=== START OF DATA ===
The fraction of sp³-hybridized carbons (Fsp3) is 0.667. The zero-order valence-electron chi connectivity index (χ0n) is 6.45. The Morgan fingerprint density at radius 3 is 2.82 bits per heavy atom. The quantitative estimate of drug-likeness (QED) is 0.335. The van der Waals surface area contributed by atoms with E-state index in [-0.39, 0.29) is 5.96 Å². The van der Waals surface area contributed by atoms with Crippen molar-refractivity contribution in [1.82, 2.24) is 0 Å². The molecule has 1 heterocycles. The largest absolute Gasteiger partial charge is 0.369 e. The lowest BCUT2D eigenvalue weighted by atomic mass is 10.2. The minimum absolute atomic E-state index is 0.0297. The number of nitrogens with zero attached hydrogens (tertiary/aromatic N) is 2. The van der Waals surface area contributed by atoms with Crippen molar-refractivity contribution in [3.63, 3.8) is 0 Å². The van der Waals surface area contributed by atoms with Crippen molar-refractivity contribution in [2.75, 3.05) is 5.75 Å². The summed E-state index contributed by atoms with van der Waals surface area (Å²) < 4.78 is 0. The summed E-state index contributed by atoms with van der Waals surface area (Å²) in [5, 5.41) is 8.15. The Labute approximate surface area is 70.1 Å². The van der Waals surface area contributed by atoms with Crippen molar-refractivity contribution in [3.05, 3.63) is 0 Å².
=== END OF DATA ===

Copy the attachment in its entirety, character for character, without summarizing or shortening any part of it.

The fraction of sp³-hybridized carbons (Fsp3) is 0.667. The zero-order valence-electron chi connectivity index (χ0n) is 6.45. The Morgan fingerprint density at radius 3 is 2.82 bits per heavy atom. The quantitative estimate of drug-likeness (QED) is 0.335. The van der Waals surface area contributed by atoms with E-state index in [-0.39, 0.29) is 5.96 Å². The van der Waals surface area contributed by atoms with Crippen molar-refractivity contribution in [1.82, 2.24) is 0 Å². The molecule has 1 heterocycles. The largest absolute Gasteiger partial charge is 0.369 e. The lowest BCUT2D eigenvalue weighted by atomic mass is 10.2. The minimum absolute atomic E-state index is 0.0297. The number of nitrogens with zero attached hydrogens (tertiary/aromatic N) is 2. The van der Waals surface area contributed by atoms with Crippen molar-refractivity contribution in [3.63, 3.8) is 0 Å². The van der Waals surface area contributed by atoms with Crippen molar-refractivity contribution in [2.75, 3.05) is 5.75 Å². The summed E-state index contributed by atoms with van der Waals surface area (Å²) < 4.78 is 0. The summed E-state index contributed by atoms with van der Waals surface area (Å²) in [5, 5.41) is 8.15. The Labute approximate surface area is 70.1 Å². The van der Waals surface area contributed by atoms with Crippen molar-refractivity contribution in [3.05, 3.63) is 0 Å².